Large construction projects—including power plant and oil platform construction, civil and structural engineering, shipbuilding, and railway network construction and maintenance—are plagued by significant delays and cost overruns. Such problems are usually attributable to the increasing complexity of these projects as their size and technical challenges continue to grow. The result has been lower productivity and diminished profitability for many businesses involved in these projects, especially the general contractors that are responsible for project execution.
General contractors’ challenges in addressing the rising complexity of their operations stand in stark contrast to the successful efforts of leading manufacturers. Following Toyota’s innovative use of a lean approach to improve productivity in automotive manufacturing, many companies in discrete and process manufacturing industries have applied such an approach to manage complexity and secure step-change improvements in efficiency.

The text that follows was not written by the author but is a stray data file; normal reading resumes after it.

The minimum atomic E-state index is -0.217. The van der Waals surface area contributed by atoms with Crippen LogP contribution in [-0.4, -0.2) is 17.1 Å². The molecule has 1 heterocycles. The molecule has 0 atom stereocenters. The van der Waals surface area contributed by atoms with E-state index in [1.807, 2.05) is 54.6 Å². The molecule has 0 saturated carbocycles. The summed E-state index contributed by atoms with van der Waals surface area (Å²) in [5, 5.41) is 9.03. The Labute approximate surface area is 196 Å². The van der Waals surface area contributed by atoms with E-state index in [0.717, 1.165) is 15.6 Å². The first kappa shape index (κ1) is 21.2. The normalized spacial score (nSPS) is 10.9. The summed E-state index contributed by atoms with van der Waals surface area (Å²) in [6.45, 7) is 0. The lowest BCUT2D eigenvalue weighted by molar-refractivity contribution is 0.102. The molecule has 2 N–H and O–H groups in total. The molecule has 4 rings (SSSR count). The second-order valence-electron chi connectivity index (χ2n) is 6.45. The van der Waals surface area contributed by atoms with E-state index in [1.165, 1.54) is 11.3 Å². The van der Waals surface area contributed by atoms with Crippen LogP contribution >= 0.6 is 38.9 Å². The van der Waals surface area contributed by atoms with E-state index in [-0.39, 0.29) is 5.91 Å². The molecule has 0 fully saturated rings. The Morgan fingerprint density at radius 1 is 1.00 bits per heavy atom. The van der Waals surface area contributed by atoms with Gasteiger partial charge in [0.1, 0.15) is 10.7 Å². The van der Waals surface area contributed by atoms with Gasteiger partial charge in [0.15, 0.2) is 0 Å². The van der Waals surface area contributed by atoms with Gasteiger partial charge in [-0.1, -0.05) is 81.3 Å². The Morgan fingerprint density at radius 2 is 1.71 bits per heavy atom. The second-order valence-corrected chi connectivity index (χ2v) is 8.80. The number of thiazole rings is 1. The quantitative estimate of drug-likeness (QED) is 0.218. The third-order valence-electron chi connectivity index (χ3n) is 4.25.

The time has come for general contractors to capture the benefits of applying a lean approach to project operations. The improvement opportunities are especially significant in the project realization phase, which includes engineering, procurement, and construction. General contractors applying a lean approach have reduced the time required to complete the project realization phase by up to 30 percent and reduced addressable costs by up to 15 percent, compared with the project’s initial plan, resulting in company-wide margin improvements of 2 to 3 percentage points. They have also improved quality and safety and, ultimately, accelerated the delivery of a completed project to the customer.